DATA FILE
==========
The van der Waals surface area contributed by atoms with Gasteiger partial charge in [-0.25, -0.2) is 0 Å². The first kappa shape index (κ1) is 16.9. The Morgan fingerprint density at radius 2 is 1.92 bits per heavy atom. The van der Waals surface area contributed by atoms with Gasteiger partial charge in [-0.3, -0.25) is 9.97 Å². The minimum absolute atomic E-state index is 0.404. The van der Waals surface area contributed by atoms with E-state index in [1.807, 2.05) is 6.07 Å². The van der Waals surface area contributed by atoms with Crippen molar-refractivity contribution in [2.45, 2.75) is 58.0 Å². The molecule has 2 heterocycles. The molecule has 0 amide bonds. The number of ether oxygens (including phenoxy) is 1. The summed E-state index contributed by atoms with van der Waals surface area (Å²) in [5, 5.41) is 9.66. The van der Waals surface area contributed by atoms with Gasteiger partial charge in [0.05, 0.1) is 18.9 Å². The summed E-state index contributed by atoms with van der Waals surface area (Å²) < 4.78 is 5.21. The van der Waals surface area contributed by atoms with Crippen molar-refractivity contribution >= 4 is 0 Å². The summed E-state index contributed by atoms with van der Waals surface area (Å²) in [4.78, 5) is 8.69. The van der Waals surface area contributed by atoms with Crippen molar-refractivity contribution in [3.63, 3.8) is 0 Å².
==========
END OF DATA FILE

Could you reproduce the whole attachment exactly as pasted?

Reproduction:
The van der Waals surface area contributed by atoms with Gasteiger partial charge in [-0.25, -0.2) is 0 Å². The first kappa shape index (κ1) is 16.9. The Morgan fingerprint density at radius 2 is 1.92 bits per heavy atom. The van der Waals surface area contributed by atoms with Gasteiger partial charge in [-0.3, -0.25) is 9.97 Å². The minimum absolute atomic E-state index is 0.404. The van der Waals surface area contributed by atoms with E-state index in [1.807, 2.05) is 6.07 Å². The van der Waals surface area contributed by atoms with Crippen molar-refractivity contribution in [2.45, 2.75) is 58.0 Å². The molecule has 2 heterocycles. The molecule has 0 amide bonds. The number of ether oxygens (including phenoxy) is 1. The summed E-state index contributed by atoms with van der Waals surface area (Å²) in [5, 5.41) is 9.66. The van der Waals surface area contributed by atoms with Gasteiger partial charge in [0.05, 0.1) is 18.9 Å². The summed E-state index contributed by atoms with van der Waals surface area (Å²) < 4.78 is 5.21. The van der Waals surface area contributed by atoms with Crippen molar-refractivity contribution >= 4 is 0 Å². The summed E-state index contributed by atoms with van der Waals surface area (Å²) in [4.78, 5) is 8.69. The van der Waals surface area contributed by atoms with Crippen molar-refractivity contribution in [3.63, 3.8) is 0 Å².